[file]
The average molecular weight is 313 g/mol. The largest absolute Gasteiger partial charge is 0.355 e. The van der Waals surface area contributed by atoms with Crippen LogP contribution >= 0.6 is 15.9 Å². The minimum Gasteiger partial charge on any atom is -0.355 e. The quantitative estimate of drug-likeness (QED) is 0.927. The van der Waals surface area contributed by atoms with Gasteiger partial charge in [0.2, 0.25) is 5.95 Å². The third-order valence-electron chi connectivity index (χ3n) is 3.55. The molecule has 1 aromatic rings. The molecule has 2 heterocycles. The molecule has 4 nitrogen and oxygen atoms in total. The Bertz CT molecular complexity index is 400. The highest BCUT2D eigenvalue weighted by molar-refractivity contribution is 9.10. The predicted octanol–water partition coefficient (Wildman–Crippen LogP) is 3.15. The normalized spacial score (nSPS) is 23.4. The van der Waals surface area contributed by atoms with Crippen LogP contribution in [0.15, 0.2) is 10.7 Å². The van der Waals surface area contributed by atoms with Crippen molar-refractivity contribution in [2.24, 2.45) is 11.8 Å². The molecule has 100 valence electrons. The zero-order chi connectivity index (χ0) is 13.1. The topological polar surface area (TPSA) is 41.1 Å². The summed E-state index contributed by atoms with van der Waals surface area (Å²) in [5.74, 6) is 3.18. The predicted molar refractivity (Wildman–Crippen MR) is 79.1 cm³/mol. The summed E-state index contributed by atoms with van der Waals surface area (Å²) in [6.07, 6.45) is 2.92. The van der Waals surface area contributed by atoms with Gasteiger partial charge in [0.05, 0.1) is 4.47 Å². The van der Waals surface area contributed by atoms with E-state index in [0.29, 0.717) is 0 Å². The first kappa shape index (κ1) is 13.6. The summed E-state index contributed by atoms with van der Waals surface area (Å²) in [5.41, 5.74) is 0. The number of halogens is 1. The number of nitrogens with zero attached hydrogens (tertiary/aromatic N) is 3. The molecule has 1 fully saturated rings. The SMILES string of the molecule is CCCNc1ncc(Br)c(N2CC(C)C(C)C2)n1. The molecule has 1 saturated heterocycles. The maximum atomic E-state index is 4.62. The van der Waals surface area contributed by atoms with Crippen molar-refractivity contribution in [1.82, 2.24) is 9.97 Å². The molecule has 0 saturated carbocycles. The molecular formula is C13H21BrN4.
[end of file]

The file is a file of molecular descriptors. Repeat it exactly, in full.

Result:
The average molecular weight is 313 g/mol. The largest absolute Gasteiger partial charge is 0.355 e. The van der Waals surface area contributed by atoms with Crippen LogP contribution >= 0.6 is 15.9 Å². The minimum Gasteiger partial charge on any atom is -0.355 e. The quantitative estimate of drug-likeness (QED) is 0.927. The van der Waals surface area contributed by atoms with Gasteiger partial charge in [0.2, 0.25) is 5.95 Å². The third-order valence-electron chi connectivity index (χ3n) is 3.55. The molecule has 1 aromatic rings. The molecule has 2 heterocycles. The molecule has 4 nitrogen and oxygen atoms in total. The Bertz CT molecular complexity index is 400. The highest BCUT2D eigenvalue weighted by molar-refractivity contribution is 9.10. The predicted octanol–water partition coefficient (Wildman–Crippen LogP) is 3.15. The normalized spacial score (nSPS) is 23.4. The van der Waals surface area contributed by atoms with Crippen LogP contribution in [0.15, 0.2) is 10.7 Å². The van der Waals surface area contributed by atoms with Crippen molar-refractivity contribution in [2.24, 2.45) is 11.8 Å². The molecule has 100 valence electrons. The zero-order chi connectivity index (χ0) is 13.1. The topological polar surface area (TPSA) is 41.1 Å². The summed E-state index contributed by atoms with van der Waals surface area (Å²) in [5.74, 6) is 3.18. The predicted molar refractivity (Wildman–Crippen MR) is 79.1 cm³/mol. The summed E-state index contributed by atoms with van der Waals surface area (Å²) in [6.07, 6.45) is 2.92. The van der Waals surface area contributed by atoms with Gasteiger partial charge in [0.05, 0.1) is 4.47 Å². The van der Waals surface area contributed by atoms with E-state index in [0.29, 0.717) is 0 Å². The first kappa shape index (κ1) is 13.6. The summed E-state index contributed by atoms with van der Waals surface area (Å²) in [5.41, 5.74) is 0. The number of halogens is 1. The number of nitrogens with zero attached hydrogens (tertiary/aromatic N) is 3. The molecule has 1 fully saturated rings. The SMILES string of the molecule is CCCNc1ncc(Br)c(N2CC(C)C(C)C2)n1. The molecule has 1 saturated heterocycles. The maximum atomic E-state index is 4.62. The van der Waals surface area contributed by atoms with Crippen molar-refractivity contribution in [1.82, 2.24) is 9.97 Å². The molecule has 0 saturated carbocycles. The molecular formula is C13H21BrN4.